Good running form is about spending the least amount of energy to move the fastest speed possible in the forward direction. The way to go faster in the forward direction is to put most of your effort in that direction. It seems like a simple concept that should go without saying. The average runner, however, spends about as much energy pushing up and/or sideways as the amount of energy she spends pushing forward.
Key to Form # 1: Foot Landing
There are many sources out there telling you how your foot should strike or not strike the ground. Is heel-striking always bad? Is mid-foot striking better than forefoot striking? I believe mid-foot is more natural and helpful, but as a coach this is not my focus. “Striking” refers to which part of your foot touches the ground first.
The part of your foot that touches the ground first is not as important
as where your foot is compared to the position of your knee.
Your foot should touch the ground lightly when your knee is directly above the center of the foot. Too many runners land with their foot in front of their knee. This is how to put the brakes on! This is how you slow or stop! It is also how you get pain under the front of your knee after a while or the next day.
No matter which section of your foot touches the ground first, the bulk of your weight should be carried on the middle of your foot. Your heel may be touching the ground, your toes may be touching, but it is the middle of your foot that should feel the burden of the weight of your body. As you make contact and accept all of that weight, gently shift so that you feel the weight there as you push forward.
We do not hit the ground with our feet. We lightly touch the ground
and then accept our weight, gently balancing it on the mid-section of our feet.
This takes a coordinated effort of all of the muscles from your hips to your toes to keep this action as gentle as possible. This avoids injury. Think light! Move like a ninja!
Key to Form #2: Point All Effort Forward
The keys to good running form are all based on this forward moving concept. Your arms should move straight forward and backwards, not swiveling one side to the other. Up and down movement is wasteful too. When comedians make fun of joggers, they run in place bouncing up and down like a yo-yo. The better the running form, the less bounce you have. This is one of my personal weaknesses on which I must focus and correct periodically.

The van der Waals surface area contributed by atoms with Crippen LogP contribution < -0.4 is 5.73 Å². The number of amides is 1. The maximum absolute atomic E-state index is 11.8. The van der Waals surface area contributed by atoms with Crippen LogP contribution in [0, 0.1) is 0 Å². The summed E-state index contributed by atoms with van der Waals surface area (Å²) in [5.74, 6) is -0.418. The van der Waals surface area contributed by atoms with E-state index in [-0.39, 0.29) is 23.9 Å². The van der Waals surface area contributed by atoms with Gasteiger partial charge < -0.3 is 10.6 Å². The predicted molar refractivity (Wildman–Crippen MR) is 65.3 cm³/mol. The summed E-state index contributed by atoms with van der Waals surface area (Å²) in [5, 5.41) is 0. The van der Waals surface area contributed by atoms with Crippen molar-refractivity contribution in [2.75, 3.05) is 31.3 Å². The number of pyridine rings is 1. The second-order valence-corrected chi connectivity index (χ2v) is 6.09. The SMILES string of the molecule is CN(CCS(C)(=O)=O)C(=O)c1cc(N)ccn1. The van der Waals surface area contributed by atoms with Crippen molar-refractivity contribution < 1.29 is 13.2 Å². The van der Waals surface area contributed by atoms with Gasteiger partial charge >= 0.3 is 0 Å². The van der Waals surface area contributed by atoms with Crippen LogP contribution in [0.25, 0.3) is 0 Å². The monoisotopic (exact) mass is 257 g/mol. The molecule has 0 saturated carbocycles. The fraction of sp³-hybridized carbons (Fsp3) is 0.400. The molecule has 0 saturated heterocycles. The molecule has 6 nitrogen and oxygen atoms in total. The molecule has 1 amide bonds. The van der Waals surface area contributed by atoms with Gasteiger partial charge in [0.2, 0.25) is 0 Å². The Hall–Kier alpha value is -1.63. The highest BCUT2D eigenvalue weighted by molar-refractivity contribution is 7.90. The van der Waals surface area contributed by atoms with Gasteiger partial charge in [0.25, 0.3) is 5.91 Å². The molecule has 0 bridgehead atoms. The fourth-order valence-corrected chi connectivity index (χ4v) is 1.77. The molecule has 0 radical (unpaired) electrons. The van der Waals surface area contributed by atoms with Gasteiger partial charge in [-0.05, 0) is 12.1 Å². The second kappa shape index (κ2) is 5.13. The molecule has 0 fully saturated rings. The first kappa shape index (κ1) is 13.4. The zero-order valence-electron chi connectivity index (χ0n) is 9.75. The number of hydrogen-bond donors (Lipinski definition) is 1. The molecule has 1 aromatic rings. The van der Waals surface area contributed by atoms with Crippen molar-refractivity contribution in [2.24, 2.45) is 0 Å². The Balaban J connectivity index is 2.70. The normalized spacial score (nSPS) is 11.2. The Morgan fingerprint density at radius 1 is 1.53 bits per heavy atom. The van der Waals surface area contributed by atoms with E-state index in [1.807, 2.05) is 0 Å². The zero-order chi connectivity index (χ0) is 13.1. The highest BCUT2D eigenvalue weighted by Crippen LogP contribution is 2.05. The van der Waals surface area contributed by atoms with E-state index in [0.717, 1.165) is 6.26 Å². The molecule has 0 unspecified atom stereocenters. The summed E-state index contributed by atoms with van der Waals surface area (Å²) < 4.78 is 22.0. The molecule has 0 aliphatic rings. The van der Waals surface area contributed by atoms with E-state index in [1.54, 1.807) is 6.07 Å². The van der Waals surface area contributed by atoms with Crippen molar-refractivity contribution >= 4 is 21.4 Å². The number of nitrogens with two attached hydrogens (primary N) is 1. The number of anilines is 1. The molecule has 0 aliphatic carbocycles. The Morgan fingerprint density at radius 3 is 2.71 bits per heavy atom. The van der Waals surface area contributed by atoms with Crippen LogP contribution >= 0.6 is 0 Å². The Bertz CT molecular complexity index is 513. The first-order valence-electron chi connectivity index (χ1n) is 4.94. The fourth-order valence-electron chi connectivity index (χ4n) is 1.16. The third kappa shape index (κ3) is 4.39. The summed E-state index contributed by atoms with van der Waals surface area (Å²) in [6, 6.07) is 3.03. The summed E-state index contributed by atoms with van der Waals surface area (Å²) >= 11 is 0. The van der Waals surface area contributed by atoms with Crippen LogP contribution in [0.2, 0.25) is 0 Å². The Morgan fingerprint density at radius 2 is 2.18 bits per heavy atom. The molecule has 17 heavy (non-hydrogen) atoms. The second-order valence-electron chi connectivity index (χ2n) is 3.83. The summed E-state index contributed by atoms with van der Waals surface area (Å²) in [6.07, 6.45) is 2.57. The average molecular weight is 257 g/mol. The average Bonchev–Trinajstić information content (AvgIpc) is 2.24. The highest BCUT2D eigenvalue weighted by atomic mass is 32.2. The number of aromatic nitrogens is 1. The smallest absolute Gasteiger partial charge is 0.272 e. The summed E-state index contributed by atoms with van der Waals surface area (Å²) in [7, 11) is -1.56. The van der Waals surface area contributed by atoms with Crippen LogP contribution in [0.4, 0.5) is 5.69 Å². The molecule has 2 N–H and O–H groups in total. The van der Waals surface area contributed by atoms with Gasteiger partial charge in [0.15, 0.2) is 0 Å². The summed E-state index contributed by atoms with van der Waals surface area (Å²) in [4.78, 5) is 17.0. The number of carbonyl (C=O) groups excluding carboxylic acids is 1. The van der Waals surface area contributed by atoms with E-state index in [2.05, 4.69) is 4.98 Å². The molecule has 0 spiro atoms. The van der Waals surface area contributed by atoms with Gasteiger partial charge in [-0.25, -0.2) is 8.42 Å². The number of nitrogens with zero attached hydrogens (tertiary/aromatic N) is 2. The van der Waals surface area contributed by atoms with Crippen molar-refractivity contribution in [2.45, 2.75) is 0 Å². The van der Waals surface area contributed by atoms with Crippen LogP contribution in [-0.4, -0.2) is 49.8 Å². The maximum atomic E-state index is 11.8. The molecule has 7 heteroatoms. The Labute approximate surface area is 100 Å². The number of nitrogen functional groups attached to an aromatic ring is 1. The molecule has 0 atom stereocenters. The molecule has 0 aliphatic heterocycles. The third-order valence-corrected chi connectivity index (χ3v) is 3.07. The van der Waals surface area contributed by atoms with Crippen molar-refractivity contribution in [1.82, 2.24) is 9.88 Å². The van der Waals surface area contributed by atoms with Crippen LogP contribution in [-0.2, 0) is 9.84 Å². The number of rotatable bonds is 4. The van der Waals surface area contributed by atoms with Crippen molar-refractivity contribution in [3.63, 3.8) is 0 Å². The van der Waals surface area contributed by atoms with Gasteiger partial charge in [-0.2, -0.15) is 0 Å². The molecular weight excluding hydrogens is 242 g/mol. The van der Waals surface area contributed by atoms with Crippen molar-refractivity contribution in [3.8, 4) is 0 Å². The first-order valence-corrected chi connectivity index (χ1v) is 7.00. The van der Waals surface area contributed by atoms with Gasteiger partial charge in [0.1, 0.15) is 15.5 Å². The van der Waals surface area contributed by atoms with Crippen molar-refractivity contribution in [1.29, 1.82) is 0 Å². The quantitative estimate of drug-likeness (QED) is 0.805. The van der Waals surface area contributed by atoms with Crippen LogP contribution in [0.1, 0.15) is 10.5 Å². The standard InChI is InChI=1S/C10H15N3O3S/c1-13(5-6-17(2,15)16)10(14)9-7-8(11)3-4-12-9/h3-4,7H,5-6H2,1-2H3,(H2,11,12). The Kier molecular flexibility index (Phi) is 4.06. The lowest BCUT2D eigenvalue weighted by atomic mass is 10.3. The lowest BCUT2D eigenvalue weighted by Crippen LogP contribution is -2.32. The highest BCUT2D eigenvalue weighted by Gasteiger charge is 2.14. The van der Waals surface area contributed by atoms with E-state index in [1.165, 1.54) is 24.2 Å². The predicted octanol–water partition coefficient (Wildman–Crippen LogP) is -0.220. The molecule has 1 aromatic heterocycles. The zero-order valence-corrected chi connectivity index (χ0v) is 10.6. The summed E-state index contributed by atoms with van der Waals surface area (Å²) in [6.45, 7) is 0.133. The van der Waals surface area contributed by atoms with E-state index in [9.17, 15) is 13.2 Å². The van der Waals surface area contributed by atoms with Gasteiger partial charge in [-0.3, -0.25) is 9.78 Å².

Focus on moving your feet backwards. As soon as you make contact with the ground, you can:
- use your hamstring muscles (on the back of your upper legs) to PULL your body forward &
- use your quadricep muscles (on the front of your upper legs) to PUSH your body forward.
Once your foot is directly under your body, you can:
- begin to let your heel lift off of the ground while you continue to PUSH your body forwards using the other parts for leverage &
- use your calf muscles on your lower legs to PUSH forward.
Key to Form # 3: Core Strength and Hip Steadiness
Your hips should remain steady, keeping your belly button facing directly forward at all times. Even while you drive your leg all of the way back as far as it can reach to push you forward, your hips should remain square, holding that belly button forward. If the hips are rocking forward and backwards or side to side, you are wasting energy. If you held them still, you would go a little faster with the same amount of energy. This is the role of a strong core. All of your abs and stabilizing muscles around your waistline help your hips remain strong while you body twists above them. The hips are the anchors that provide leverage for your legs to pull and push backward on the ground. This is what propels you forward.
Key to Form # : Hip Drive and Extension
Look at the photo above. That is Emil Zatopek winning the 10,000 meters in the Olympics in Helsinki in 1952. He also won the 5,000 meters and the marathon. Zatopek is a great example of the power generated from the hips. Yes, the hips are remaining steady, but the power is created there just below and above the hips. Above the hips, muscles are holding the hips steady. Below the hips, the muscles are pushing backwards to propel the body forward.
Look at that photo one more time. Do you see how far back he is pushing? As his stride finished, Zatopek remained in contact with the ground while his leg straightens out behind him. That last push is call leg extension. The whole motion of straightening the leg is called hip drive. Hip drive can be powerful. It is the most powerful force when you do squats and dead-lifts. It also holds the potential of being the most powerful part of your running form.
Most runners, however, do not use their full leg extension. Hence, they are missing out on the extra power created in that last piece of hip drive. That is like owning an 8 cylinder car, but only activating 6 cylinders. If your car was not running on all cylinders, you would take it to get it fixed! Most runners, however, do not know they have an extra gear.
Learn about hip drive and hip extension to take your running to the next level!
In post 4 of this series on Next Level Running, I will address:
- A full range of strength training exercises to enhance your health and running performance
- How to decide which exercises to do and how much to do
In post 5 of this series on Next Level Running, I will address:
- The fundamental workouts that will make you a better runner
- The role of consistency
“Train smart, eat well, & enjoy the run!” — P. Mark Taylor